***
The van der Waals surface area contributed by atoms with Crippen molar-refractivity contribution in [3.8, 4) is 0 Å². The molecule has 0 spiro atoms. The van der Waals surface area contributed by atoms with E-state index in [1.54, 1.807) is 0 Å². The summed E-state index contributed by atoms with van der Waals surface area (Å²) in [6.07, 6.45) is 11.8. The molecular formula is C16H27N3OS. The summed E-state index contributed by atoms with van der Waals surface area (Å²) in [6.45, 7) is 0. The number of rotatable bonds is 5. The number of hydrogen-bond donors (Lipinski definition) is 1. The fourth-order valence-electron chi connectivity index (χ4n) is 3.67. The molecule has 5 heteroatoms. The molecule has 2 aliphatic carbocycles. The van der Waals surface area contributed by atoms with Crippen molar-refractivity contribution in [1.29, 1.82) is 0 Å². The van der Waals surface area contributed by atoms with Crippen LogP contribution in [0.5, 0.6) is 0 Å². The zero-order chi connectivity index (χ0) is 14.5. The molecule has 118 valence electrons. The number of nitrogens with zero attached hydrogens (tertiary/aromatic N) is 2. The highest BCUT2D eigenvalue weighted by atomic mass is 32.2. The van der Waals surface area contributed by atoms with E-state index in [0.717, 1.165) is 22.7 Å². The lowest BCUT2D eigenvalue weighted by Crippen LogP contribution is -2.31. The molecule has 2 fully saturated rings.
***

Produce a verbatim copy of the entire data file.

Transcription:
The van der Waals surface area contributed by atoms with Crippen molar-refractivity contribution in [3.8, 4) is 0 Å². The molecule has 0 spiro atoms. The van der Waals surface area contributed by atoms with E-state index in [1.54, 1.807) is 0 Å². The summed E-state index contributed by atoms with van der Waals surface area (Å²) in [6.07, 6.45) is 11.8. The molecular formula is C16H27N3OS. The summed E-state index contributed by atoms with van der Waals surface area (Å²) in [6.45, 7) is 0. The number of rotatable bonds is 5. The number of hydrogen-bond donors (Lipinski definition) is 1. The fourth-order valence-electron chi connectivity index (χ4n) is 3.67. The molecule has 5 heteroatoms. The molecule has 2 aliphatic carbocycles. The van der Waals surface area contributed by atoms with Crippen molar-refractivity contribution in [1.29, 1.82) is 0 Å². The van der Waals surface area contributed by atoms with Crippen LogP contribution in [0.5, 0.6) is 0 Å². The zero-order chi connectivity index (χ0) is 14.5. The molecule has 118 valence electrons. The number of nitrogens with zero attached hydrogens (tertiary/aromatic N) is 2. The highest BCUT2D eigenvalue weighted by atomic mass is 32.2. The van der Waals surface area contributed by atoms with E-state index in [0.717, 1.165) is 22.7 Å². The lowest BCUT2D eigenvalue weighted by Crippen LogP contribution is -2.31. The molecule has 2 fully saturated rings.